This is a great story of grassroots politics, with progressives demanding accountability from elected representatives and Democratic Party officials. The particular battle today was lost, but in the long run, the tide is against the party operators and entrenched interests.
The people's effort to censure Senator Feinstein was killed with a few objections in a crowded committee room tonight, just a stone's throw from Disneyland. […]
While the censure resolution failed, the movement succeeded on the substance of the issue — namely holding elected officials accountable for their votes. As others have noted, CDP Chair Art Torres addressed the plenary session of the executive board this morning, extolling the long and virtuous record of Senator Feinstein and explaining that he had spoken with her, telling her that people are upset. While Chairman Torres chose to frame the anger at the senior senator as stemming from two votes out of thousands in her career, trying to diminish the existence of a whole pattern of votes by the senator, Mr. Torres got the point. And I hope so does Senator Feinstein.
Let's take stock: Two weeks ago, people all over the country and especially in this state were angered and dejected because Senator Feinstein had, in quick succession, voted for an apparently morally bankrupt man for federal judge and then for judge Mukasey as attorney general. This followed on the heels of earlier votes that extended the rights of the federal government to spy on us without warrants. And the senator was signaling that she would vote to give retroactive immunity for such spying to telecom companies.
We banded together and took action, even as many thought it was futile. Today, thanks to very agile and determined grassroots organizers at PDA, some forty Democratic Clubs and organizations in California and our good friends at MoveOn, more than 31,000 individuals signed on to support the censure resolution together with those clubs. Max Follmer's reporting at the Huffington Post forced party employees and consultants as well as senator Feinstein's staff, to acknowledge that there is a problem. The Sacrament Bee's online insider political website wrote about the issue. And no less than the UK's Guardian newspaper filed a story.
Of course we wanted the California Democratic Party to pass this resolution. But political parties are not built to do that. They exist to perpetuate the party and that comes through keeping incumbents in office. There were sharp disagreements here today as people in the corridors buzzed about the temerity of 31,000 individuals and dozens of clubs asking for a senator to be held accountable. And having sat through the resolutions committee hearing today, I think that the vast majority of the folks who volunteer countless hours to serve on these committees take their work seriously. They really care about what they are doing. Had we polled the members on whether they approved of the senator's recent votes, my guess is we'd have had near unanimity that her votes were wrong.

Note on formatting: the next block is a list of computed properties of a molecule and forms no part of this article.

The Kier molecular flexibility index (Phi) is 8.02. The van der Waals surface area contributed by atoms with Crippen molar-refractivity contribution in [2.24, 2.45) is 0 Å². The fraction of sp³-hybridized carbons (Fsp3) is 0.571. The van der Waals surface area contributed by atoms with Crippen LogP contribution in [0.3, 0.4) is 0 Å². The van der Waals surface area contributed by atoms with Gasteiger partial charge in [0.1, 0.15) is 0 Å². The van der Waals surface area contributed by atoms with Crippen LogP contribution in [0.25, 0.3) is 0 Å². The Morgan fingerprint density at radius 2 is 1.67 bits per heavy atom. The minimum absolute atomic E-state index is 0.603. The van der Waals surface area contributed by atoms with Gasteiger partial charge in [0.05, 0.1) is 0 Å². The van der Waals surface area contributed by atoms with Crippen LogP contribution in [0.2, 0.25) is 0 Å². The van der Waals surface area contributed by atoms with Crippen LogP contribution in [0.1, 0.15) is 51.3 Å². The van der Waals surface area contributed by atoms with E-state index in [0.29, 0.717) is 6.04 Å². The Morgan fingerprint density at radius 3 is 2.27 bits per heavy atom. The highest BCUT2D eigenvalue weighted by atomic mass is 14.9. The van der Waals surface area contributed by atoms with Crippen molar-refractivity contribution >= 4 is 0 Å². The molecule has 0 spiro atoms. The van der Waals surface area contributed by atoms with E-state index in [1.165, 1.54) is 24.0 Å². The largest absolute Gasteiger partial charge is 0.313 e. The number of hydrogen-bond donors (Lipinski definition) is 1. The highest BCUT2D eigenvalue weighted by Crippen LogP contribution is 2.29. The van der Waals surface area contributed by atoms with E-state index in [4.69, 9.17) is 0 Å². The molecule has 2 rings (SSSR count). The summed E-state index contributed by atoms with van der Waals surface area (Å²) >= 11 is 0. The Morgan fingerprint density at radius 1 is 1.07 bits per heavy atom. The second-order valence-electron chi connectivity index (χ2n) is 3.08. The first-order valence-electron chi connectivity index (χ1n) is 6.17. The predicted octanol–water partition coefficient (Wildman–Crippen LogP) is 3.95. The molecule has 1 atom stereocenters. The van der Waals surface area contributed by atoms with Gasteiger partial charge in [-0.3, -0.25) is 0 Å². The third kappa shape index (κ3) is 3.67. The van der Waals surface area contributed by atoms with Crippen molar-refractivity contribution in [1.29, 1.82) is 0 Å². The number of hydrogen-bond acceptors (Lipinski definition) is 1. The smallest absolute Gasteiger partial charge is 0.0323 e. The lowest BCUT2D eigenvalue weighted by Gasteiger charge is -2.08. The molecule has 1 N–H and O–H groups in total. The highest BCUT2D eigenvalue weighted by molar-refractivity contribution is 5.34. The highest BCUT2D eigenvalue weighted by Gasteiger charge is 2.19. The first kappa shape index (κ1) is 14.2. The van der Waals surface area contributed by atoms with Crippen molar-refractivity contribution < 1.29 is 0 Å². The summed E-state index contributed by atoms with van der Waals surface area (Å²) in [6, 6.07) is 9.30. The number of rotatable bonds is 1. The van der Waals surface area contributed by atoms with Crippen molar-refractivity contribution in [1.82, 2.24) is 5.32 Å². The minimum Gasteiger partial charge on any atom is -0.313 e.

But that's not the way it works. There remains an element of democratic centralism in the party structures, a sense that we can disagree behind closed doors but never in public. And many think we have to defend “our own” no matter what. The problem , of course, is that those who are not part of the system stop registering as Democrats. Today, over 20% of registered voters in California are “decline to state” (not affiliated with a political party) because they increasingly see the parties as pale shadows of each other. People want honesty and transparency, they want to vote for people who will stand for principles and get stuff done, not just work to win an election.
Our job is clear. We are outside. We must be willing to upset the applecart to assure that our nation is not weakened by those who would temporize about essential civil liberties. Torture is torture. We oppose it. Domestic spying is illegal. We oppose it. Hate speech and separating families due to sexual orientation is an abuse of fundamental equal and human rights. We oppose it.
We make our own leaders stronger when we tell them that we watch them as closely as we watch those who have led our country into its current state. In many ways, we owe it to ourselves, to Senator Feinstein and to the Democratic Party to hold all on our “side” to higher standards than those who overtly trample on America as the Bush Administration has for seven years.
We'll stay vigilant. And we'll continue to call on Senator Feinstein and others to communicate with her constituents, to listen and to be expect public consequences if she again puts the fundamental issues of democracy at risk. The party leaders know we are here and so does our senator; now we have to stay here.
This hearkens back to last year's inter-party battle in Connecticut, which resulted in Sen. Lieberman losing the Democratic primary, then running as a third party candidate, winning with significant assistance from conservatives, uninformed moderates and of course, Karl Rove.
Across the country, people are rising up against the status quo, particularly against the incumbent-support system within the Democratic Party. Some have chosen to leave the party and work outside of it, others are fighting to wrest control of the party's values and resources, and put them to work for the people, instead of big business, the military and the elite media.
Other such efforts for Democratic Party reform can be found at sites like democrats.com and afterdowingstreet.org (both led by David Swanson), at the Blue America sites in each state (see blueoklahoma.org for the local version), and at community blogs like firedoglake.com and openleft.org.